The Telegraph
Wednesday , January 16 , 2013
Since 1st March, 1999
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Centre clears plan for anti-Maoist force

- Odisha police to raise Greyhound-like team within next six months

New Delhi, Jan. 15: The Centre today cleared a proposal to raise special forces for anti-Maoist operations in Bihar, Jharkhand, Chhattisgarh and Odisha within its police on the lines of Andhra Pradesh’s Greyhounds within six months.

The scheme may kick off smoothly in all states but Bihar because of problems over land acquisition. The state not only does not have a training institute for the police but also has massive hurdles in land acquisition. Sources said if a 1,000-plus elite force is raised, dedicated land would be a must. However, in both Bihar and Bengal land acquisition is a touchy issue triggering immediate protests. In fact, counter-insurgency and anti-terrorist training schools in Bihar are created within battalions in Gaya and Buxar where farmers are unwilling to give land for even industrial projects let alone police training schools.

Of the nine Naxalite-affected states, Bihar and Jharkhand are seen to be in need of such a force the most. “Odisha has performed the best in this regard,” said a government source in New Delhi.

Greyhounds, the elite anti-Naxalite force in Andhra Pradesh, will not serve as the model but also as trainers for these special forces. The Greyhounds are considered to be principal reason on the ground for pushing back the rebels from the southern state.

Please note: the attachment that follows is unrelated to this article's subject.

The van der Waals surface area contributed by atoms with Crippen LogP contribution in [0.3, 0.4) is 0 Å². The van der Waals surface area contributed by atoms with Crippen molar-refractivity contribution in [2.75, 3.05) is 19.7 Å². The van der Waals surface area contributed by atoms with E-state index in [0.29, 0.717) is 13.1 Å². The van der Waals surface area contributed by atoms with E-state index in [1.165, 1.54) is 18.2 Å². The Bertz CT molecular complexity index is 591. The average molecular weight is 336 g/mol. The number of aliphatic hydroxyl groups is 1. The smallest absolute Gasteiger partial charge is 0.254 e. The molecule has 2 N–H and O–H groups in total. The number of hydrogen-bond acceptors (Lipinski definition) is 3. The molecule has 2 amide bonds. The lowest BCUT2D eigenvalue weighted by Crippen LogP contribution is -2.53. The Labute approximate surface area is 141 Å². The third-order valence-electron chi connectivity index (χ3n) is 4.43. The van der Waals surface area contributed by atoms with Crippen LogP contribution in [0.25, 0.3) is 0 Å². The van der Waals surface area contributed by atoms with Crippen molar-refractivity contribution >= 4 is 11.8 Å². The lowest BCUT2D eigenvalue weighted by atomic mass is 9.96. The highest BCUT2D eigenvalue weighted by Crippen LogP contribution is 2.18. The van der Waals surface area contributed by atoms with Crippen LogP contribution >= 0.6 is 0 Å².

The expenditure finance committee (EFC) in the finance ministry today cleared the proposal and sanctioned Rs 280 crore for equipment and training of the forces. The money would be equally disbursed among the four states in addition to the Greyhounds, which will also receive funds for its upgrade. The project, a home ministry initiative, was in the offing since last year.

The Greyhounds was formed in 1989 with commando training and education about Naxalite philosophy and tactics. Taking departure from the conventional hierarchical structures of police forces, the Greyhounds are a leveller. A deputy superintendent of police may be trained by a constable and a subinspector may carry an AK-47 when his senior may be allowed only a pistol. “It is on the basis of how good the man is, not on seniority,” a senior former Greyhounds officer said. Moving around in teams ranging from 18-24 men, these commandos have had a high strike rate in getting the Maoists. It is their difference from conventional structures that the four states will need to learn the most, an official said.

Funds will be disbursed under the head of the scheme for special infrastructure. Each state will be funded up to Rs 56 crore, sources told The Telegraph. A fourth of the expenditure of the total would be borne by the states, sources added.

“The project will include provision of modern weaponry and solid training of the forces from former and serving Greyhounds personnel,” said a source.

Brigadier Sanjay Agarwal, who is attached to the Naxalite management division in the home ministry, will oversee the training and ensure standardisation for forces in the different states.